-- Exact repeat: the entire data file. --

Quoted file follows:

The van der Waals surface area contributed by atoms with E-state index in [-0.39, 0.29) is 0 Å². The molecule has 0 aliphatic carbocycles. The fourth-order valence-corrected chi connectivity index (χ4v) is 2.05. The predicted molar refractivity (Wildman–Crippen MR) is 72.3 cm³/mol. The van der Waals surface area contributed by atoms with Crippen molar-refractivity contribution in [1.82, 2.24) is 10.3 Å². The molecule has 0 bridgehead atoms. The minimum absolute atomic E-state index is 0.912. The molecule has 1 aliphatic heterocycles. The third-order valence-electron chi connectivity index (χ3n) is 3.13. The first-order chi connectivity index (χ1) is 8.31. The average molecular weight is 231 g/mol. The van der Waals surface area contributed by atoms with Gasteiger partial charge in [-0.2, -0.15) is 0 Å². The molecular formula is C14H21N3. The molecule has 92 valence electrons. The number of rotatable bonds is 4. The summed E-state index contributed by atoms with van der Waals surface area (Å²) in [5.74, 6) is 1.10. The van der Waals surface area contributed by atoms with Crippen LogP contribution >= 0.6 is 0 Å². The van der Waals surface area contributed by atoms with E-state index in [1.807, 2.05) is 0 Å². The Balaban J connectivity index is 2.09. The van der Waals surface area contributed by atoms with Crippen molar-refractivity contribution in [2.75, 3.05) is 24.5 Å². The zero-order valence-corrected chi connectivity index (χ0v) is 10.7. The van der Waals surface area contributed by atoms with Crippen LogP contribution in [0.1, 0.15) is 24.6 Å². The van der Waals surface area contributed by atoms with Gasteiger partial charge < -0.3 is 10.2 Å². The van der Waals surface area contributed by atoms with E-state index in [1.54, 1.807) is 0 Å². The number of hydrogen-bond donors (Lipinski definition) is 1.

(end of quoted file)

The van der Waals surface area contributed by atoms with E-state index in [-0.39, 0.29) is 0 Å². The molecule has 0 aliphatic carbocycles. The fourth-order valence-corrected chi connectivity index (χ4v) is 2.05. The predicted molar refractivity (Wildman–Crippen MR) is 72.3 cm³/mol. The van der Waals surface area contributed by atoms with Crippen molar-refractivity contribution in [1.82, 2.24) is 10.3 Å². The molecule has 0 bridgehead atoms. The minimum absolute atomic E-state index is 0.912. The molecule has 1 aliphatic heterocycles. The third-order valence-electron chi connectivity index (χ3n) is 3.13. The first-order chi connectivity index (χ1) is 8.31. The average molecular weight is 231 g/mol. The van der Waals surface area contributed by atoms with Gasteiger partial charge in [-0.2, -0.15) is 0 Å². The molecular formula is C14H21N3. The molecule has 92 valence electrons. The number of rotatable bonds is 4. The summed E-state index contributed by atoms with van der Waals surface area (Å²) in [5.74, 6) is 1.10. The van der Waals surface area contributed by atoms with Crippen LogP contribution >= 0.6 is 0 Å². The van der Waals surface area contributed by atoms with E-state index in [1.807, 2.05) is 0 Å². The Balaban J connectivity index is 2.09. The van der Waals surface area contributed by atoms with Crippen molar-refractivity contribution in [2.75, 3.05) is 24.5 Å². The zero-order valence-corrected chi connectivity index (χ0v) is 10.7. The van der Waals surface area contributed by atoms with Crippen LogP contribution in [0.1, 0.15) is 24.6 Å². The van der Waals surface area contributed by atoms with Gasteiger partial charge < -0.3 is 10.2 Å². The van der Waals surface area contributed by atoms with E-state index in [1.54, 1.807) is 0 Å². The number of hydrogen-bond donors (Lipinski definition) is 1.